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44379Re: Whiskey making

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  • waljaco
    Jan 29, 2009
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      Where can you find a 150 year old bottle of whisky to see if you are
      --- In Distillers@yahoogroups.com, "burrows206" <jeffrey.burrows@...>
      > Hi Harry,
      > Can you explain why the master distillers from 150 to 250
      years ago
      > in Scotland and Ireland could make such good whiskeys without access to
      > the highly refined sugar like we have today?
      > Seems to me to get any appreciable amount of usable sugars for a
      > wash from grain they must have used a hell've' lot of malted
      > grain and water and when fermented out, it couldn't have been much
      > stronger in % Abv than a good pint of Heavy. Would this be correct?
      > Oh yeah for those that don't know what a pint of Heavy is, this
      > a full bodied or heavy malt flavoured stout served in Scotland's
      > working class pubs and an easily acquired taste it was a good substitute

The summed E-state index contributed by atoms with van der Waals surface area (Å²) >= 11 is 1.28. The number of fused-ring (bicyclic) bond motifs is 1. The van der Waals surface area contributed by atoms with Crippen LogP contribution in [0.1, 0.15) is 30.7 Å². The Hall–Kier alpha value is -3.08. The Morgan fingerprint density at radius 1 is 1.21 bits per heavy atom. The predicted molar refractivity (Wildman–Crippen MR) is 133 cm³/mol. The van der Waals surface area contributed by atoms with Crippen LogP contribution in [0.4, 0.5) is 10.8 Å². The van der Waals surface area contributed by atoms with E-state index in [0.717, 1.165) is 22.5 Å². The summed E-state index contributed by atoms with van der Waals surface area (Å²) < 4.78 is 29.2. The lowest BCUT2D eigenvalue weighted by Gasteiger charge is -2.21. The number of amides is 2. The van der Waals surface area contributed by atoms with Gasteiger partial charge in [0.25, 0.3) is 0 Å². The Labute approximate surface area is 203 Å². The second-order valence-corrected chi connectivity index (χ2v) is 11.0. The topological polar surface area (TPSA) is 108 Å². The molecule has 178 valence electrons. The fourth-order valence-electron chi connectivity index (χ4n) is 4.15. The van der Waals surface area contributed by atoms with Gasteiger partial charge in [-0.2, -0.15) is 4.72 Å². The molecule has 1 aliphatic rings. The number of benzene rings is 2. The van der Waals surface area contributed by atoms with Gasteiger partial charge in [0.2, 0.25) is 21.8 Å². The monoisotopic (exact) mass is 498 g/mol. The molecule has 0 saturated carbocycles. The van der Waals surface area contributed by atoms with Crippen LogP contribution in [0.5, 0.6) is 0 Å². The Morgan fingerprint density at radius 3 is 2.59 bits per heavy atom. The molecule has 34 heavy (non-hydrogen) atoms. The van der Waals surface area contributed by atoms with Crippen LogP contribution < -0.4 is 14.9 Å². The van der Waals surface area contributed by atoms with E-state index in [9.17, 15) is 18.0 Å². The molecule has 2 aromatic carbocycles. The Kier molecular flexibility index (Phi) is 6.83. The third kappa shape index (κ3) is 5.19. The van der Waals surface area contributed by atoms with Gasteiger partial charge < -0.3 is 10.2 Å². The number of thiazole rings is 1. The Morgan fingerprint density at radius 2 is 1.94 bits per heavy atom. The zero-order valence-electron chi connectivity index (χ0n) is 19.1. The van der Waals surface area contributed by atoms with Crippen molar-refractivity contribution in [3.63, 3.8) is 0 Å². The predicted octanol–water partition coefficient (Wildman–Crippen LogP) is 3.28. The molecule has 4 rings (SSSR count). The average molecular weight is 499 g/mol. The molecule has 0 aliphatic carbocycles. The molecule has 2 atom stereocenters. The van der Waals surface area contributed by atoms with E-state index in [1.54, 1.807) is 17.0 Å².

> to Guinness also an easily acquired taste when I lived in Scotand for a
      > while, these stouts can be a tad strong for nearly all non Gaelic races
      > who weren't reared on them.
      > Anyway to get a reasonable amount of good whiskey doing double and
      > triple distilling through those huge pot stills they must have been
      > dealing with huge low alcohol washes and the work and materials, turf
      > and wood in the early years and coal or or gas in the later years time
      > spent in the barrel and whatever was involved to do this must have been
      > very expensive
      > I suppose this outlay needed clawing back hence the hefty
      price tag
      > on some of the better whiskeys of old?
      > Where these huge volumes of low alcohol washes', when
      > distilled, the reason why they tasted so good?
      > Geoff
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